Stephen Baynes joined The Australian Ballet as a dancer in 1976. He left to join the Stuttgart Ballet in 1981 and returned to the company under Maina Gielgud in 1985. His extraordinary talent as a choreographer was first unveiled in 1986 with Strauss Songs, a work created for a company choreographic workshop. In 1988, Stephen won The Australian Ballet’s 25th anniversary choreographic competition with Ballade.

Catalyst, Stephen Baynes’ first commissioned work for The Australian Ballet, premiered in 1990 and toured nationally. It was performed on the 1992 tour of London, where it received a nomination for Best Dance Production at the Laurence Olivier Awards and again in 1994 on the company’s tour of the United States. In 1995 Stephen was appointed The Australian Ballet’s resident choreographer. Since then he has created 20 works for the company. In 2005 Unspoken Dialogues received the Helpmann Award for Best Choreography and both Molto Vivace and Constant Variants received the Betty Pounder Award for Best Choreography at the Green Room Awards.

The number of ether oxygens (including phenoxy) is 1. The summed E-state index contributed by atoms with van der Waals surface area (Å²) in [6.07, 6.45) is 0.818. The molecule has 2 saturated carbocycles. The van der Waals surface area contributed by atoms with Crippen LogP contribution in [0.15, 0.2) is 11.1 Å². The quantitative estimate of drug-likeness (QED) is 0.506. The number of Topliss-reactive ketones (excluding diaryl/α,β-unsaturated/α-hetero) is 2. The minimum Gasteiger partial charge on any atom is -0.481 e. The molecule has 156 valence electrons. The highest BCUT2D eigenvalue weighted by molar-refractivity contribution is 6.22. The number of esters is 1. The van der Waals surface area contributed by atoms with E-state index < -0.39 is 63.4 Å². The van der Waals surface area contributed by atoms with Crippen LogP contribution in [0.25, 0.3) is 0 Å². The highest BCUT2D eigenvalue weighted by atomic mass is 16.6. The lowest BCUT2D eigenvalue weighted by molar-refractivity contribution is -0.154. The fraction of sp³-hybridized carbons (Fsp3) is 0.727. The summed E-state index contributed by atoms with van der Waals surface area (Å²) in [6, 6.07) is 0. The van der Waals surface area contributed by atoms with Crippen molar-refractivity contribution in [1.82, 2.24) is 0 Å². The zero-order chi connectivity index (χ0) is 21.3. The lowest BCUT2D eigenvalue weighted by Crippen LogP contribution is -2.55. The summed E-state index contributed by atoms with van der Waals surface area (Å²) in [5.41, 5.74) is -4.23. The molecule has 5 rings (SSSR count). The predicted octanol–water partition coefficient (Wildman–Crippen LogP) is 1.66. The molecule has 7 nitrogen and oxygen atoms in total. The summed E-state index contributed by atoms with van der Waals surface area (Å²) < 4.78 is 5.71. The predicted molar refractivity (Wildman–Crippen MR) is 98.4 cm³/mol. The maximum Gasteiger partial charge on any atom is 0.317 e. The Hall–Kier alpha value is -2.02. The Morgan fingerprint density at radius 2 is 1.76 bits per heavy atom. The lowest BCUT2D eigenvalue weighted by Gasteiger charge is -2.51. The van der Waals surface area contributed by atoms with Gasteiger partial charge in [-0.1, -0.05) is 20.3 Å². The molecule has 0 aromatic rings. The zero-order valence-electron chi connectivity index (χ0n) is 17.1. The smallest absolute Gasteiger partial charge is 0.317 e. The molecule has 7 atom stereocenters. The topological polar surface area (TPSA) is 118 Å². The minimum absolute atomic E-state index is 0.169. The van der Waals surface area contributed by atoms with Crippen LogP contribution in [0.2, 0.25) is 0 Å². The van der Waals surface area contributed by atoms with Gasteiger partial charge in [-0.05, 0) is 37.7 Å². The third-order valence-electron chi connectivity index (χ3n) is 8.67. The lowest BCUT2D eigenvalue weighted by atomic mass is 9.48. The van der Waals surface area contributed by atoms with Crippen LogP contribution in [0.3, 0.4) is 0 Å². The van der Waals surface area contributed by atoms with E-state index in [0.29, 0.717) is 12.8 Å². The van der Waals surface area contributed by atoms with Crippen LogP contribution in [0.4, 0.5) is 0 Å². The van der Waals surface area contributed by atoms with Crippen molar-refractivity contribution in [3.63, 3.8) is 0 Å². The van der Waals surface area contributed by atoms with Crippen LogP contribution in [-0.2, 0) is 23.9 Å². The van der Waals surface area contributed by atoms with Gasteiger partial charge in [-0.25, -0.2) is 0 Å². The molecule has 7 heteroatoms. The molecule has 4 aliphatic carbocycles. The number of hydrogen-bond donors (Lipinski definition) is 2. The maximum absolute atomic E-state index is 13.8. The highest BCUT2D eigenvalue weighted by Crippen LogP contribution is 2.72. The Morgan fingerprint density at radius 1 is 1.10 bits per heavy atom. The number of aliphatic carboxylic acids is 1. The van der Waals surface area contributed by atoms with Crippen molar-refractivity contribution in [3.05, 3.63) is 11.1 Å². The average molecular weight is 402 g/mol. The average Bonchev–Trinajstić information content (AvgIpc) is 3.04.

Stephen has had works commissioned by New York City Ballet, Pacific Northwest Ballet, Sydney Dance Company, the Queensland Ballet, West Australian Ballet, and the Hong Kong Ballet.

Swan Lake